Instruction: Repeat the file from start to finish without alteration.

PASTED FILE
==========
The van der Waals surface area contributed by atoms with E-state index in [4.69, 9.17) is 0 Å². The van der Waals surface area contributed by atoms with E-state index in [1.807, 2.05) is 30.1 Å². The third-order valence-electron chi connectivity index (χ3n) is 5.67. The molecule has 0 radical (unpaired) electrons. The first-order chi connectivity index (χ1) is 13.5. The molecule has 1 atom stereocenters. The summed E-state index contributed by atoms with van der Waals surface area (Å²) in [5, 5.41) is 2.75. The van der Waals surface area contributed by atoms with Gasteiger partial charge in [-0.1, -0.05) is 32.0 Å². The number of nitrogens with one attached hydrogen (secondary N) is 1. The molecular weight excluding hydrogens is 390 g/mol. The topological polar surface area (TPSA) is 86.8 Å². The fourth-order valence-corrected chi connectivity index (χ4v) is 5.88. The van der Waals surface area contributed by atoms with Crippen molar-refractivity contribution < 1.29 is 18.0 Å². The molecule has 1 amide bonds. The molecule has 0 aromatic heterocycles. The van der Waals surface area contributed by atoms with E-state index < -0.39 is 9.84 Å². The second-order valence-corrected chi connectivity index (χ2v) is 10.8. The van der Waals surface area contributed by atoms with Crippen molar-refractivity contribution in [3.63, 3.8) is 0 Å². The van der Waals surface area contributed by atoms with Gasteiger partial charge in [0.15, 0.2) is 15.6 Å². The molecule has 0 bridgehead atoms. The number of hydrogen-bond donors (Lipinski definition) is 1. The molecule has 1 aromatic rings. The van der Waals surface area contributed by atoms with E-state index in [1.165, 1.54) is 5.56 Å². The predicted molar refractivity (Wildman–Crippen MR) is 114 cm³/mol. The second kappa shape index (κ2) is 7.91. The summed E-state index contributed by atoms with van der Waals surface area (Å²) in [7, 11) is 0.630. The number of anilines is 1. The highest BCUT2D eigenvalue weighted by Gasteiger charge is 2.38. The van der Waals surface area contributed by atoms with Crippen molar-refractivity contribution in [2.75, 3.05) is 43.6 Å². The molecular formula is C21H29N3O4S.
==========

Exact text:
The van der Waals surface area contributed by atoms with E-state index in [4.69, 9.17) is 0 Å². The van der Waals surface area contributed by atoms with E-state index in [1.807, 2.05) is 30.1 Å². The third-order valence-electron chi connectivity index (χ3n) is 5.67. The molecule has 0 radical (unpaired) electrons. The first-order chi connectivity index (χ1) is 13.5. The molecule has 1 atom stereocenters. The summed E-state index contributed by atoms with van der Waals surface area (Å²) in [5, 5.41) is 2.75. The van der Waals surface area contributed by atoms with Gasteiger partial charge in [-0.1, -0.05) is 32.0 Å². The number of nitrogens with one attached hydrogen (secondary N) is 1. The molecular weight excluding hydrogens is 390 g/mol. The topological polar surface area (TPSA) is 86.8 Å². The fourth-order valence-corrected chi connectivity index (χ4v) is 5.88. The van der Waals surface area contributed by atoms with Crippen molar-refractivity contribution < 1.29 is 18.0 Å². The molecule has 1 amide bonds. The molecule has 0 aromatic heterocycles. The van der Waals surface area contributed by atoms with E-state index < -0.39 is 9.84 Å². The second-order valence-corrected chi connectivity index (χ2v) is 10.8. The van der Waals surface area contributed by atoms with Crippen molar-refractivity contribution in [3.63, 3.8) is 0 Å². The van der Waals surface area contributed by atoms with Gasteiger partial charge in [0.15, 0.2) is 15.6 Å². The molecule has 0 bridgehead atoms. The number of hydrogen-bond donors (Lipinski definition) is 1. The molecule has 1 aromatic rings. The van der Waals surface area contributed by atoms with E-state index in [1.165, 1.54) is 5.56 Å². The predicted molar refractivity (Wildman–Crippen MR) is 114 cm³/mol. The second kappa shape index (κ2) is 7.91. The summed E-state index contributed by atoms with van der Waals surface area (Å²) in [7, 11) is 0.630. The number of anilines is 1. The highest BCUT2D eigenvalue weighted by Gasteiger charge is 2.38. The van der Waals surface area contributed by atoms with Crippen molar-refractivity contribution in [2.75, 3.05) is 43.6 Å². The molecular formula is C21H29N3O4S.